I was thirteen, and it was one of the last summers I was spending a long time up at my grandparents' house. (They lived up in the north suburbs, in Brooklyn Park, and my folks and I lived in Omaha at the time.) I stayed in the basement bedroom where Grandpa kept his books and his stamps and everything. So one night I'd been reading, and I set my book and glasses on Grandpa's desk and turned out the light. I tossed and turned trying to get comfortable. And stopped.
There was the glowing outline of a door across the room.
There was no door to the room, just the door down to the basement. I was too old to believe in things like that. I rolled over and screwed my eyes tight shut. A few minutes later I checked again: glowing. Door. Yep.
No. No, I knew there was no such thing, no door there, I was seeing things, dreaming, reading fantasy novels too late at night. I rolled back over. I shut my eyes.
...And had to check again, because -- glowing portal! Come on. You can't go to sleep with a glowing portal in your room, no matter how tired you are.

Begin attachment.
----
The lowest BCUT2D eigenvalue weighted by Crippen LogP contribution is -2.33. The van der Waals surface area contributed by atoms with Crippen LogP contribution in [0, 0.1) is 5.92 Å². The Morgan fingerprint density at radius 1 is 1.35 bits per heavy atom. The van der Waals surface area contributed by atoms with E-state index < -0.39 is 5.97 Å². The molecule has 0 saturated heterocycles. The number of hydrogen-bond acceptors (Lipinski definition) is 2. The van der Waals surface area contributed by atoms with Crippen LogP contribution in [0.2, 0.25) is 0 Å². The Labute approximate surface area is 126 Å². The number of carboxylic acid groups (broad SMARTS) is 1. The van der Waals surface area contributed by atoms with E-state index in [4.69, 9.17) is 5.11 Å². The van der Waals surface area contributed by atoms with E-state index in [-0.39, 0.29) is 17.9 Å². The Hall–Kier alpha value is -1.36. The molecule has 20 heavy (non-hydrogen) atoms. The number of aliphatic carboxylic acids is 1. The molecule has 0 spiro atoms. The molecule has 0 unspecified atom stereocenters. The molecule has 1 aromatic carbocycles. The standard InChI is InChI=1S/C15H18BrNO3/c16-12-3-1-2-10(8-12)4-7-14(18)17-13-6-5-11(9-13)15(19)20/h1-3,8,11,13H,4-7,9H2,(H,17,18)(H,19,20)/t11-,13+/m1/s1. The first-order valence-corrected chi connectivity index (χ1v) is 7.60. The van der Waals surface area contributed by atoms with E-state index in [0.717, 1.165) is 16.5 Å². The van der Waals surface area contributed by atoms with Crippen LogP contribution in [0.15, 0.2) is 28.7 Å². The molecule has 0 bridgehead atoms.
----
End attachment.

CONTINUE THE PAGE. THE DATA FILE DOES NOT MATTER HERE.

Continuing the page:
I put my glasses on, and it was still there. I ventured across the room very slowly, expecting it to disappear any minute. I grabbed at my backpack just in case, not taking my eyes from the outlined light of the door. Just in case. If there was something. Going to get shoes from upstairs would take too long -- it might disappear -- but the backpack I could reach without looking away.
I put my hand out.
It was the door to the cedar closet. It wasn't used as a regular closet, just a storage closet, and so I usually forgot it was there. Grandma had retrieved something during the day and left the light on inside.
But the point of this story is not, ha ha, stupid kid, nothing ever happens. No, it's that to this day, I'm really, really glad that I was the sort of person who checked. I don't like either, "it must be something truly weird," or, "it can't be something truly weird," nearly so well as, "well, let's find out."